Very few people have NOT had a terrible job that made them terribly unhappy.
I’ve had nine jobs since starting my career in 2007. It goes without saying that there were jobs that were a bad fit for me. In fact, I once had a job that I quit after only 4 weeks.
I tell you… Even the four weeks that I spent there were excruciatingly painful: a total jerk of a boss – a toxic working culture – top-down management – meetings full of tension and not to mention the terrible atmosphere in the office…
The job had such a spill-over effect on my life that I was suffering from anxiety and depression for a couple of months. I went as far as removing this job from my resume altogether.
On to the nuggets of this post…
New insights in positive psychology have contributed to great new business practices in employee retention and the novel role of a chief happiness officer. (Yes, I am serious – that’s an actual job title in big companies!)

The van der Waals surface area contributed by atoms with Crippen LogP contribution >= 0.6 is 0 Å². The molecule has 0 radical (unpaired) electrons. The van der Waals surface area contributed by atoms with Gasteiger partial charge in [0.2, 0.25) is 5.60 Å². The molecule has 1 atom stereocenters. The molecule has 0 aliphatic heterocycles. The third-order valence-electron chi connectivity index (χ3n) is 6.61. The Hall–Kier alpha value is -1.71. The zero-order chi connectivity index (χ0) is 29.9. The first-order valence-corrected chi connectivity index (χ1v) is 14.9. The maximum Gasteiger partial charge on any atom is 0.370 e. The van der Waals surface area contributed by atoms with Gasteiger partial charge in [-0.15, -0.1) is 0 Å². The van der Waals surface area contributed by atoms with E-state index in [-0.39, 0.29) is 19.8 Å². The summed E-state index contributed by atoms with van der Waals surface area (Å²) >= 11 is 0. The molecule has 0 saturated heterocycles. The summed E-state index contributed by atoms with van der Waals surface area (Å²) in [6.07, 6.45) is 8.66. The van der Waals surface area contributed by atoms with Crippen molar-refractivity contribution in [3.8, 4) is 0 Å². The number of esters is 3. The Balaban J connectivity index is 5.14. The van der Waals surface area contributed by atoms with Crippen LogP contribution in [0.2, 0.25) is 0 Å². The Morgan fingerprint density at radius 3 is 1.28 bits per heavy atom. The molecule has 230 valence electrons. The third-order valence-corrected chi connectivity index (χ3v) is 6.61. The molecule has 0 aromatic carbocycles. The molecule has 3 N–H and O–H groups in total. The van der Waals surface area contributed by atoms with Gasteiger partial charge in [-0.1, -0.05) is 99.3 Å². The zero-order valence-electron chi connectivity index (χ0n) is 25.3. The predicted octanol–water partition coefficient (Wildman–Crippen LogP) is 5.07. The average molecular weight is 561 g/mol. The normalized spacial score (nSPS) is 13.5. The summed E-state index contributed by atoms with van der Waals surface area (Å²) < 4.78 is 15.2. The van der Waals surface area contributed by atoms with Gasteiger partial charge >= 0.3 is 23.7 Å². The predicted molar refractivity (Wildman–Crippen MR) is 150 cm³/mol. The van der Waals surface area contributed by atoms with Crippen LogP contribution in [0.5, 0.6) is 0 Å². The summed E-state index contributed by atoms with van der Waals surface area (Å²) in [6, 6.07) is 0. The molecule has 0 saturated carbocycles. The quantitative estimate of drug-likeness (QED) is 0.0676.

The offerings for employee wellbeing programs, yoga and meditation classes, boot camps and executive retreats are exploding.
Yet, I still hear about far too many people who are unhappy at work.
Where does it all go wrong? Why do so many people hate their jobs?
Over the years, I have studied what makes people happy at work, read books on positive psychology and captured the key ingredients to happiness at work.
Here are the 6 key ingredients for happiness at work.
1) Personal Wellbeing
What some leaders still don’t recognize is that the physical and mental wellbeing of their employees defines the quality of their output.
People are … human. Which means that they bring their whole selves to work. Insomnia, mental illness, becoming a first-time parent, issues around relationships at home, stress, or a parent dying – are just a few of the issues people bring to work indirectly.
Whether you like it or not, people will not be able to leave their problems at home.
A tired employee will struggle with the attention and quality of their output. An employee with a dying parent at home will be anxious as hell to not miss the last day by their parent’s bedside. The impact of stress outside of work on the job is significant.
What does that mean for executives?
Investing in supporting people in their personal lives helps boost performance, engagement, and retention at work. Period.